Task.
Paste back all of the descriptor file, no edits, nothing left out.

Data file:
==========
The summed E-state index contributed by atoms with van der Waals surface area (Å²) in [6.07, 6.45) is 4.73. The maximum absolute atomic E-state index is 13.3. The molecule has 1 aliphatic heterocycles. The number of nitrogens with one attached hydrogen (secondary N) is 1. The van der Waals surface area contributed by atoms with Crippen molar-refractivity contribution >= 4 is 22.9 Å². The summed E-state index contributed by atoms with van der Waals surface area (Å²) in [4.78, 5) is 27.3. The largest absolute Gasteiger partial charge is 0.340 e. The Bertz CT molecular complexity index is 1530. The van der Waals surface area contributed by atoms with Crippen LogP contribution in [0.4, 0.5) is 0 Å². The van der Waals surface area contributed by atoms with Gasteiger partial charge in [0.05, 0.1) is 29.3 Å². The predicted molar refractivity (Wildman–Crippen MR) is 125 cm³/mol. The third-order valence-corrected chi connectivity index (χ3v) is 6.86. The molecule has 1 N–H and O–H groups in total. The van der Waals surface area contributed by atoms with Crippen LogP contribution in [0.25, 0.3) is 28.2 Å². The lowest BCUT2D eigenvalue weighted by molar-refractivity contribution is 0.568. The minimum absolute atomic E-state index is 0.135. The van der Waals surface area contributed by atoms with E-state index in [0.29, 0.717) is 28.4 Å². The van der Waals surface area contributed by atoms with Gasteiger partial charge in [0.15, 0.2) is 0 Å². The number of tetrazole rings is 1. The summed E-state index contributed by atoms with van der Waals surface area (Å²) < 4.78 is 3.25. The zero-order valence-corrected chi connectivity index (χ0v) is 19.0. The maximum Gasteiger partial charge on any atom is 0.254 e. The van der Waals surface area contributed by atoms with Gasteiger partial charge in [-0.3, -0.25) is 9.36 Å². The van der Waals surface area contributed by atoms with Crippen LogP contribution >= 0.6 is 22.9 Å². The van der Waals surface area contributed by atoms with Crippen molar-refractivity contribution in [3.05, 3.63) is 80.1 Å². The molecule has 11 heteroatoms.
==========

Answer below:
The summed E-state index contributed by atoms with van der Waals surface area (Å²) in [6.07, 6.45) is 4.73. The maximum absolute atomic E-state index is 13.3. The molecule has 1 aliphatic heterocycles. The number of nitrogens with one attached hydrogen (secondary N) is 1. The van der Waals surface area contributed by atoms with Crippen molar-refractivity contribution >= 4 is 22.9 Å². The summed E-state index contributed by atoms with van der Waals surface area (Å²) in [4.78, 5) is 27.3. The largest absolute Gasteiger partial charge is 0.340 e. The Bertz CT molecular complexity index is 1530. The van der Waals surface area contributed by atoms with Crippen LogP contribution in [0.4, 0.5) is 0 Å². The van der Waals surface area contributed by atoms with Gasteiger partial charge in [0.05, 0.1) is 29.3 Å². The predicted molar refractivity (Wildman–Crippen MR) is 125 cm³/mol. The third-order valence-corrected chi connectivity index (χ3v) is 6.86. The molecule has 1 N–H and O–H groups in total. The van der Waals surface area contributed by atoms with Crippen LogP contribution in [0.25, 0.3) is 28.2 Å². The lowest BCUT2D eigenvalue weighted by molar-refractivity contribution is 0.568. The minimum absolute atomic E-state index is 0.135. The van der Waals surface area contributed by atoms with E-state index in [0.29, 0.717) is 28.4 Å². The van der Waals surface area contributed by atoms with Gasteiger partial charge in [0.15, 0.2) is 0 Å². The number of tetrazole rings is 1. The summed E-state index contributed by atoms with van der Waals surface area (Å²) < 4.78 is 3.25. The zero-order valence-corrected chi connectivity index (χ0v) is 19.0. The maximum Gasteiger partial charge on any atom is 0.254 e. The van der Waals surface area contributed by atoms with Gasteiger partial charge in [-0.3, -0.25) is 9.36 Å². The van der Waals surface area contributed by atoms with Crippen LogP contribution >= 0.6 is 22.9 Å². The van der Waals surface area contributed by atoms with Crippen molar-refractivity contribution in [3.05, 3.63) is 80.1 Å². The molecule has 11 heteroatoms.